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Logo of Phnom Penh Post newspaper Phnom Penh Post - Two million hectares to log

Two million hectares to log

Two million hectares to log

A T least 11 companies, with concessions to log more than 2 million hectares of

forest, are likely to be exempt from the government's national logging ban which

took effect April 30.

The Agriculture Ministry confirmed that contracts

with logging firms, such as that with Malaysia's Samling Corporation to log

800,000 hectares of trees, would be honored by the government.

Ministry

official Meas Son said 11 firms had been given logging concessions, totaling 2.4

million hectares of timber, since the end of the State of Cambodia regime in the

early 1990s.

But under new regulations being drawn up, concession holders

will have to prepare a "master plan", to ensure sustainable forest management,

before they can continue logging.

Meanwhile, Cambodia's 377 licensed

sawmills - processing about 920,000 cubic meters of timber a year - can remain

operating.

Khem Chanda, Deputy Director of Cabinet of the Ministry of

Agriculture, said the government would prefer the saw mills to switch to

producing finished products, rather than raw export timber.

Minister of

Agriculture Tao Senghour said the government would not close the mills, though

some might be closed by their owners.

Doubt remains about whether illegal

logging, particularly in Khmer Rouge-controlled areas, will be able to be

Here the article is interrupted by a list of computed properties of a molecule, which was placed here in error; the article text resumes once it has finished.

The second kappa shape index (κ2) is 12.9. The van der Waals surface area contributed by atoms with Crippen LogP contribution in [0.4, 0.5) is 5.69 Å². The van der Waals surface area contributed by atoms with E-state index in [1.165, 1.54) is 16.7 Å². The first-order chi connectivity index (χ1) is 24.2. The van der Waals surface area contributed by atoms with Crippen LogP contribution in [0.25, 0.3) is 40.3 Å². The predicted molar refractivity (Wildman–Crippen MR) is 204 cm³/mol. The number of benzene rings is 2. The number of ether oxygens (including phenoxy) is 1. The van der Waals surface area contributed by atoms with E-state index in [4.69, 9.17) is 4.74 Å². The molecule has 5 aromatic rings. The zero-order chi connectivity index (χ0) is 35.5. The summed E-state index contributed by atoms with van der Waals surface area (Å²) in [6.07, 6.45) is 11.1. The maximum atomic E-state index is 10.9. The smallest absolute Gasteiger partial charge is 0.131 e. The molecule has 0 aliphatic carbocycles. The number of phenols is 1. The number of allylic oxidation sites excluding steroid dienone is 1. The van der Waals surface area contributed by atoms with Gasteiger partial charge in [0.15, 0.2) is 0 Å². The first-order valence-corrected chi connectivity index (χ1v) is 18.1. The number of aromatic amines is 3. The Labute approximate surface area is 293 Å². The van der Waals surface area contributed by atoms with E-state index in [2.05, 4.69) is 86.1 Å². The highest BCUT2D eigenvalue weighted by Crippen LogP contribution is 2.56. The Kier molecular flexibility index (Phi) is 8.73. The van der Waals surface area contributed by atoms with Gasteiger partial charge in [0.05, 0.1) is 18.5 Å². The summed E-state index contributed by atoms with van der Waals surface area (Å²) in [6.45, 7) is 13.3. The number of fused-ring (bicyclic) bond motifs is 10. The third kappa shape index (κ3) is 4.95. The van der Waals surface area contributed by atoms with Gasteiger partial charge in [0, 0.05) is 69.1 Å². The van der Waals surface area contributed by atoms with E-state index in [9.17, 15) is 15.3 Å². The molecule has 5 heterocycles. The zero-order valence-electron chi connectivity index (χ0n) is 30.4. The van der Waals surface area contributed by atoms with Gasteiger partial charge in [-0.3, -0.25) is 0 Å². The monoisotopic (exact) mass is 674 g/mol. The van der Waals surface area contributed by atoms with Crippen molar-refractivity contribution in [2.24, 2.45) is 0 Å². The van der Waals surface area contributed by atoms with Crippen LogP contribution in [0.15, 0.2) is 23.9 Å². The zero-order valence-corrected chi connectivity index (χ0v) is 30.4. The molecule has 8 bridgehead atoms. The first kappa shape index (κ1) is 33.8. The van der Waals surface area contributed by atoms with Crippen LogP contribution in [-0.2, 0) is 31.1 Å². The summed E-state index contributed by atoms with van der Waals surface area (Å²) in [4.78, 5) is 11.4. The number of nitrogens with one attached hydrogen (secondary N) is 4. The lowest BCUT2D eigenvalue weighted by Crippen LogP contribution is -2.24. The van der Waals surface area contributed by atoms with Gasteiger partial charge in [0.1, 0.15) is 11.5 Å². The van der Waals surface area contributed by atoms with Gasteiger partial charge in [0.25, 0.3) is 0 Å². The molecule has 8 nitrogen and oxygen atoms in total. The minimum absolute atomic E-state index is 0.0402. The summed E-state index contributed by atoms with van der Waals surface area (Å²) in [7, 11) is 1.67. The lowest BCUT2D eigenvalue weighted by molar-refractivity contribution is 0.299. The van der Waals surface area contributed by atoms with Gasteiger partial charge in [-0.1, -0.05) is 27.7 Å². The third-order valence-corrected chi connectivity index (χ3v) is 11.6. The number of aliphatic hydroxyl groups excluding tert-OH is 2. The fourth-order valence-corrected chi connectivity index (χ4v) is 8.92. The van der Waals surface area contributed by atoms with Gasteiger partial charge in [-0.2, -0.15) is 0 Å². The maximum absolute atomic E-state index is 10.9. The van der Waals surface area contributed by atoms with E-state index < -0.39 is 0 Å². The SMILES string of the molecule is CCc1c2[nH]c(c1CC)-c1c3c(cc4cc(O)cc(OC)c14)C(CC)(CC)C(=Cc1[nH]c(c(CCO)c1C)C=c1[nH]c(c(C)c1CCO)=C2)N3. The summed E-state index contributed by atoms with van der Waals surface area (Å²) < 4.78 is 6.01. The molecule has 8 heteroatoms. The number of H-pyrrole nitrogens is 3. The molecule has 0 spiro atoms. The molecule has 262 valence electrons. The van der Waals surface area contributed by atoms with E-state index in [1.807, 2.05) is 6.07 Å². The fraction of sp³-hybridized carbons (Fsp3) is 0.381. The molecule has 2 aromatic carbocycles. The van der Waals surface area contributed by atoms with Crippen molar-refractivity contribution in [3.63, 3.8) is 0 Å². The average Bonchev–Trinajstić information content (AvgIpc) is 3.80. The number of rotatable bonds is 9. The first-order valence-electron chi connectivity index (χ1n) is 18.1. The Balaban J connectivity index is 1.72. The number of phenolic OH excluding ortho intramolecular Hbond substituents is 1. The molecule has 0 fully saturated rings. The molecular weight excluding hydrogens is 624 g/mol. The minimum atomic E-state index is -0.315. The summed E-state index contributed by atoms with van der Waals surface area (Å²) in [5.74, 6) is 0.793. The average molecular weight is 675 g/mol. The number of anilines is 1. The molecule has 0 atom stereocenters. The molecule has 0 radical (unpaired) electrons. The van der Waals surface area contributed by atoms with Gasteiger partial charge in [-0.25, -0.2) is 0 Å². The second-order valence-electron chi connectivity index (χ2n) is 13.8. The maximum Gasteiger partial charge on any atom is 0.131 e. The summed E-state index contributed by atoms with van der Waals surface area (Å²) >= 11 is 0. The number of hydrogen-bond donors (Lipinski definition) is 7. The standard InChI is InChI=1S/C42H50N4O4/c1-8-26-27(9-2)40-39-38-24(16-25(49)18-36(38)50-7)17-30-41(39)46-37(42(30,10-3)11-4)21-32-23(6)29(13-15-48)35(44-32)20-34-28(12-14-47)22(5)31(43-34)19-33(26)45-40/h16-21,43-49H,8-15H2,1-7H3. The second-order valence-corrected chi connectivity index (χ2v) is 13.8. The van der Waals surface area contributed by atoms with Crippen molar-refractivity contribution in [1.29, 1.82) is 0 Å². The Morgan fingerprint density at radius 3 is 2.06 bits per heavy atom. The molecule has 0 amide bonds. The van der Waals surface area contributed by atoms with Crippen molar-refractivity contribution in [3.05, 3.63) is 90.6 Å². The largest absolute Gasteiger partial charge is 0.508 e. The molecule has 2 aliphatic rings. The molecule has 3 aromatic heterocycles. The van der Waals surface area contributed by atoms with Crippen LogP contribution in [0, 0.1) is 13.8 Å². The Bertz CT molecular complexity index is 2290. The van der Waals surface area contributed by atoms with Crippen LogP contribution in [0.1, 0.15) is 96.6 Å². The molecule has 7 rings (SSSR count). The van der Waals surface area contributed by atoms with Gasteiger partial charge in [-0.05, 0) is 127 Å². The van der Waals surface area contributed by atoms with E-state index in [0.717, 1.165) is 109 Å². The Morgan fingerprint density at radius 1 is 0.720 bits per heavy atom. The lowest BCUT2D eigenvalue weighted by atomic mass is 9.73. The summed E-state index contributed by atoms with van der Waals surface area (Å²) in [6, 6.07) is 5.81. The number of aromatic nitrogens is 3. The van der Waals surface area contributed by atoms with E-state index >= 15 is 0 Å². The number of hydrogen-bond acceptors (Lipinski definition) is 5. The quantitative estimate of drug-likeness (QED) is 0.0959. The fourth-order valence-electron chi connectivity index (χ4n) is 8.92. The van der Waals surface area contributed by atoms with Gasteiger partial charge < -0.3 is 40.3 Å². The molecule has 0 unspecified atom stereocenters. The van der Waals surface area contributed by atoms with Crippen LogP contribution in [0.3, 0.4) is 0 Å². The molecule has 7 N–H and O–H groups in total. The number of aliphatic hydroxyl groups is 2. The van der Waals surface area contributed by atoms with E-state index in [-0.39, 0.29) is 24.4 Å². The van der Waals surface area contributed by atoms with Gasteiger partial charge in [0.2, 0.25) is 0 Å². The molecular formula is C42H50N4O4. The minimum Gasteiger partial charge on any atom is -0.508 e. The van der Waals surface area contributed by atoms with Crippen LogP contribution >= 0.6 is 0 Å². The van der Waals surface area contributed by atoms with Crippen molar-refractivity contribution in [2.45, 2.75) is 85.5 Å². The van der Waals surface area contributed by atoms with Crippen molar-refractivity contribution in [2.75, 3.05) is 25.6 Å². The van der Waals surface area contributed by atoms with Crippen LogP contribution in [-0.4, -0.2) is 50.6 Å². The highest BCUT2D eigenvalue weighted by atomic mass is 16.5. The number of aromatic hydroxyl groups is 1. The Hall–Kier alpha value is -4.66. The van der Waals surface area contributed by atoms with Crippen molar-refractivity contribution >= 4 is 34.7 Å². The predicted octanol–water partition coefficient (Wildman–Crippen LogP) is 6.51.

stopped.

Khem Chanda said that without the help of Thailand and other

neighboring countries, stopping illegal timber exports would be

difficult.

"I'm afraid that we cannot halt it... especially along the

Thai border," he said, adding that he hoped the Thai government would take moves

to stop traders dealing with the KR.

Tao Senghour was more positive,

saying the government had captured some KR areas known for logging, but

acknowledged "we need help as well".

Vietnam and Laos had pledged to

cooperate to enforce the logging ban, and he said he would seek a renewed

assurance from Thailand that it would do the same.

He said the government

would confiscate any illegally cut logs it found in Cambodia, and put them up

for auction to be processed.

He said he had sought the cooperation of the

Ministries of Interior and Defense to ensure the ban was enforced.

Ly

Seng Hong, Deputy-General staff of the Cambodian Royal Armed Forces, dismissed

claims that senior military officials were involved in the illicit logging

trade, but promised to fire any who were found to be.

He said military

and police numbers along Cambodia's borders had been boosted by 600 policemen

charged with upholding the logging ban.

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